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Who’s in Your Big 5?

Feeling stuck for support? Unsure of what kind of support to ask for or how to ask? We get it. It’s hard to reach out for help and even harder to communicate the type of support you might be looking for at any given time.

There are five major types of support: inspirational, practical, emotional, companionship, and problem-solving. Depending on what’s going on in your life you may need more of one than another but all are going to be needed at some point or another.

The Big 5

1. Inspirational

  • Who they are: This is the person who’s able to inspire you whenever you’re feeling discouraged or unmotivated. They can remind you of the reasons behind your goals when you’re feeling down. This person truly believes in you and your abilities to accomplish what you’re working towards.

  • Traits: Encouraging, motivating, positive, optimistic

  • Things you won’t hear:You can’t do that” “Oh come on, be realistic” “What did you expect?” “You always quit on things” “Just give up, it’s not worth it”

  • Things you want to hear: “That’s awesome, you’re going to do great!” “That’s exciting, please let me know how I can help” “I know you can do it” “Just keep trying, you’ll figure it out”

  • Why you need this person: Internal motivation isn’t constant, it comes and goes. As a result, we all have those times when we feel discouraged and want to give up. Having someone that believes in us and can remind us of our motivation can help us to accomplish great things.

  • Useful tip: Often the way in which the inspiring messages are communicated is just as important as what is said. Think about what truly motivates you as an individual. Do you prefer the boot camp drill sergeant or the positive cheerleader? Not all people respond to the same style of inspirational support, it’s important to figure out what works for you.

2. Practical:

  • Who they are: This is the person who can help in those practical everyday ways. This person can help you move, pick you up from the airport, or bring over soup when you’re sick in the middle of a snow storm.

  • Traits: Reliable, Skillful, Dependable, Resourceful

  • Things you won’t hear: “Oh no I totally forgot” “Sorry I have to bail last minute” “You’re on your own”

  • Things you want to hear: “I can help with that” “I’ll be there”  “You can count on me” “I’m ready, what do you need?”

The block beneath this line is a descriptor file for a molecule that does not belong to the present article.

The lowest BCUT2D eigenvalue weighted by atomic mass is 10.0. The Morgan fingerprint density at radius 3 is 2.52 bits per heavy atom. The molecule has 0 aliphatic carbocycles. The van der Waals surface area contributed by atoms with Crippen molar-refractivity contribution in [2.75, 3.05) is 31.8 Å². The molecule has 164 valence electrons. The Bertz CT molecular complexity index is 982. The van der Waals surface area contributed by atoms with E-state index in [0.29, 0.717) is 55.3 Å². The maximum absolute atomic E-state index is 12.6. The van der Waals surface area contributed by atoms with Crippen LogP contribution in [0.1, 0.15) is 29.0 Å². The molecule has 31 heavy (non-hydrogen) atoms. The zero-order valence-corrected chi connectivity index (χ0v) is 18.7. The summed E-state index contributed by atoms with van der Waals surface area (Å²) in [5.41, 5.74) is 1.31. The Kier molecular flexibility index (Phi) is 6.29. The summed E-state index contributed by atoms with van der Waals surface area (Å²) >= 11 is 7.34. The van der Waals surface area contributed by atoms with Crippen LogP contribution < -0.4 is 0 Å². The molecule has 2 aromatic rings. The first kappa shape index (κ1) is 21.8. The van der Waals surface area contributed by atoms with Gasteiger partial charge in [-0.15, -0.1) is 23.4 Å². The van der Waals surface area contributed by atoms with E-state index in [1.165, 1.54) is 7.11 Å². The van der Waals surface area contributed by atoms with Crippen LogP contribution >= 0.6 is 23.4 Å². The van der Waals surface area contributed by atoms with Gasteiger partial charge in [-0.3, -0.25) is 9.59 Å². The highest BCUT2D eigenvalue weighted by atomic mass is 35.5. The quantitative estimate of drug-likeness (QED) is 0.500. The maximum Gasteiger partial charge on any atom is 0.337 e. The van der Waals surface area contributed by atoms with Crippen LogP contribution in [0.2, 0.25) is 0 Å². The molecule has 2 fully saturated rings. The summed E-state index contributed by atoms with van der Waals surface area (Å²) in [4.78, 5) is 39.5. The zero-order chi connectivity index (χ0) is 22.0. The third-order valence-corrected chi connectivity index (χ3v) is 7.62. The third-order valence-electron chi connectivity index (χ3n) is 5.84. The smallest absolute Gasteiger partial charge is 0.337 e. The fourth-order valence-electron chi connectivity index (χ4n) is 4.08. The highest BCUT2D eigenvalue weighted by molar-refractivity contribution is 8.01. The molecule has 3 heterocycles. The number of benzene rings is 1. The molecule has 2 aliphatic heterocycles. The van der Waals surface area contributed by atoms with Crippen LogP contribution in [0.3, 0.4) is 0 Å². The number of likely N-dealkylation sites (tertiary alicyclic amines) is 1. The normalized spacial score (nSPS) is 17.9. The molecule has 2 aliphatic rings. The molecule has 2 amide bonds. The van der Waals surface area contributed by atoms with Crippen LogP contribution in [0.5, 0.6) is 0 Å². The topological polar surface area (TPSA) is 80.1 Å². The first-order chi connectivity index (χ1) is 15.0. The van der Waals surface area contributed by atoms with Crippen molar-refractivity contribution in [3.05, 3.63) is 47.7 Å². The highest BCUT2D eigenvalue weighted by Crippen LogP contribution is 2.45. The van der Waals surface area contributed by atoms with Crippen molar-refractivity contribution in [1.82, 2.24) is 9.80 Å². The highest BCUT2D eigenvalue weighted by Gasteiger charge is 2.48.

• Why you need this person: Even the most independent of people need help from others at times. Having someone you can count on to be there makes certain experiences go a lot easier.

  • Useful tip: It’s important to remember that there can be many different types of practical support often linked to the person’s resources and skills. E.g. Someone who’s able to help fix your computer may not be the same person to watch your kids for the weekend.

3. Emotional

  • Who they are: This is the person who’s able to listen to how you are feeling without immediately trying to change or stop you from feeling that way. They’re good listeners and you know you can talk openly without being silenced, rushed, made to feel guilty, or that your feelings don’t matter.

  • Traits: Understanding, accepting, non-judgemental, and patient.

  • Things you won’t hear: “Ugh, don’t be angry/sad/etc.” “Just cheer up” “Get over it”

  • Things you want to hear: “That sucks” “I’m really sorry that happened to you” “You didn’t deserve that” “I’m not sure what to say right now, I’m just really glad you told me”

  • Why you need this person: Whenever you are experiencing intense emotions it is helpful to have them validated by someone else. This helps you to feel connected and understood.

  • Useful tip: Often conflict can occur when we are seeking emotional support but the other person assumes we need “Problem Solving” support. This can be frustrating for both involved and it’s therefore important to clarify that we don’t want someone to solve our problems but rather just offer understanding.

4. Companionship

  • Who they are: This is someone you’re able to have fun with. You have shared interests and enjoy each other’s company.

  • Traits: Fun, Entertaining, Enjoyable, Relaxing

  • Things you won’t hear: “No that’s boring, let’s not do that”, “I just really don’t like any of the things you want to do”

  • Things you want to hear: “Hey let’s go out this weekend!” “Want me to come over? We can hang out and watch a movie”

  • Why you need this person: It’s important to take time to relax and have fun with others. Finding the people who have shared interests will allow you to make the most of your time and enjoy yourself.

  • Useful tip: It can be difficult or intimidating to find ways to make new friends. Think of an activity you enjoy doing and find out if there is a club, team, or group where you can meet others who also enjoy that activity. If there isn’t a group yet, consider creating one yourself!

5. Problem-solving

  • Who they are: This is the person who can help when you’re stuck and not sure what to do. They offer useful advice and feedback on how to make improvements in your life. They often help you to discover solutions you may otherwise not have been able to think of on your own. Often coming from their own experience, they take the time to understand what’s going on and offer ideas that are useful to your specific situation.

  • Traits: Creative, Knowledgeable, Experienced, Wise

  • Things you won’t hear: “Oh wow, I have no clue what you should do” “How would I know? Looks like you’re stuck”